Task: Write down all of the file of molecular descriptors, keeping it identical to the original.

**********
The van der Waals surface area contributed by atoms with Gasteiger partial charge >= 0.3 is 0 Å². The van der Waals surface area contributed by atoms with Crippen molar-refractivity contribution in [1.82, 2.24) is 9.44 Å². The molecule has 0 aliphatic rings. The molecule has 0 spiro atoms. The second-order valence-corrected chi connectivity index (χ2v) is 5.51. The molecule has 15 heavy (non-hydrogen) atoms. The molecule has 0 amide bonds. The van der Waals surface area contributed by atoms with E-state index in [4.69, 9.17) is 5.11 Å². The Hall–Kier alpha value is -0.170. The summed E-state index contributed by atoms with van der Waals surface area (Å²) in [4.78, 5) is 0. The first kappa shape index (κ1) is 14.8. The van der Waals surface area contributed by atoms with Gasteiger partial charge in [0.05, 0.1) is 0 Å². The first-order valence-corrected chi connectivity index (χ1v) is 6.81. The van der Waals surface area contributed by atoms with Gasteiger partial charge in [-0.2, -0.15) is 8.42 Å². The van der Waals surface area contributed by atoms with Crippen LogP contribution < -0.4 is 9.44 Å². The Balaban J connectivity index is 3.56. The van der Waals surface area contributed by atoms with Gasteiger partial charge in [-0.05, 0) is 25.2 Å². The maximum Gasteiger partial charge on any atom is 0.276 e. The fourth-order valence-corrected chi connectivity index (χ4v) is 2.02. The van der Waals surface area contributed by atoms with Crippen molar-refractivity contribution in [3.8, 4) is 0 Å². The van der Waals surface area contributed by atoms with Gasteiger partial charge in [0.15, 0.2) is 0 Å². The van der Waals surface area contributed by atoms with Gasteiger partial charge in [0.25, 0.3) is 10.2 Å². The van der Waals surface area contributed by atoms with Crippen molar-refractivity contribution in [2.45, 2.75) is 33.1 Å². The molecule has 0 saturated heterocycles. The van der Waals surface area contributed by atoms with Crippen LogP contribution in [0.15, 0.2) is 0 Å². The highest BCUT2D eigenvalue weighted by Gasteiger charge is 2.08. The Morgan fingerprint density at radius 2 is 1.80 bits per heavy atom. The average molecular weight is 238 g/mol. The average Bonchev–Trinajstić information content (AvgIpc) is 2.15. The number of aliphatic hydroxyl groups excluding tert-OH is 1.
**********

The van der Waals surface area contributed by atoms with Gasteiger partial charge >= 0.3 is 0 Å². The van der Waals surface area contributed by atoms with Crippen molar-refractivity contribution in [1.82, 2.24) is 9.44 Å². The molecule has 0 aliphatic rings. The molecule has 0 spiro atoms. The second-order valence-corrected chi connectivity index (χ2v) is 5.51. The molecule has 15 heavy (non-hydrogen) atoms. The molecule has 0 amide bonds. The van der Waals surface area contributed by atoms with E-state index in [4.69, 9.17) is 5.11 Å². The Hall–Kier alpha value is -0.170. The summed E-state index contributed by atoms with van der Waals surface area (Å²) in [4.78, 5) is 0. The first kappa shape index (κ1) is 14.8. The van der Waals surface area contributed by atoms with Gasteiger partial charge in [0.05, 0.1) is 0 Å². The first-order valence-corrected chi connectivity index (χ1v) is 6.81. The van der Waals surface area contributed by atoms with Gasteiger partial charge in [-0.2, -0.15) is 8.42 Å². The van der Waals surface area contributed by atoms with Crippen LogP contribution < -0.4 is 9.44 Å². The Balaban J connectivity index is 3.56. The van der Waals surface area contributed by atoms with Gasteiger partial charge in [-0.05, 0) is 25.2 Å². The maximum Gasteiger partial charge on any atom is 0.276 e. The fourth-order valence-corrected chi connectivity index (χ4v) is 2.02. The van der Waals surface area contributed by atoms with Crippen molar-refractivity contribution in [3.8, 4) is 0 Å². The van der Waals surface area contributed by atoms with Gasteiger partial charge in [0.15, 0.2) is 0 Å². The van der Waals surface area contributed by atoms with Gasteiger partial charge in [0.25, 0.3) is 10.2 Å². The van der Waals surface area contributed by atoms with Crippen molar-refractivity contribution in [2.45, 2.75) is 33.1 Å². The molecule has 0 saturated heterocycles. The van der Waals surface area contributed by atoms with Crippen LogP contribution in [0.15, 0.2) is 0 Å². The highest BCUT2D eigenvalue weighted by Gasteiger charge is 2.08. The Morgan fingerprint density at radius 2 is 1.80 bits per heavy atom. The average molecular weight is 238 g/mol. The average Bonchev–Trinajstić information content (AvgIpc) is 2.15. The number of aliphatic hydroxyl groups excluding tert-OH is 1.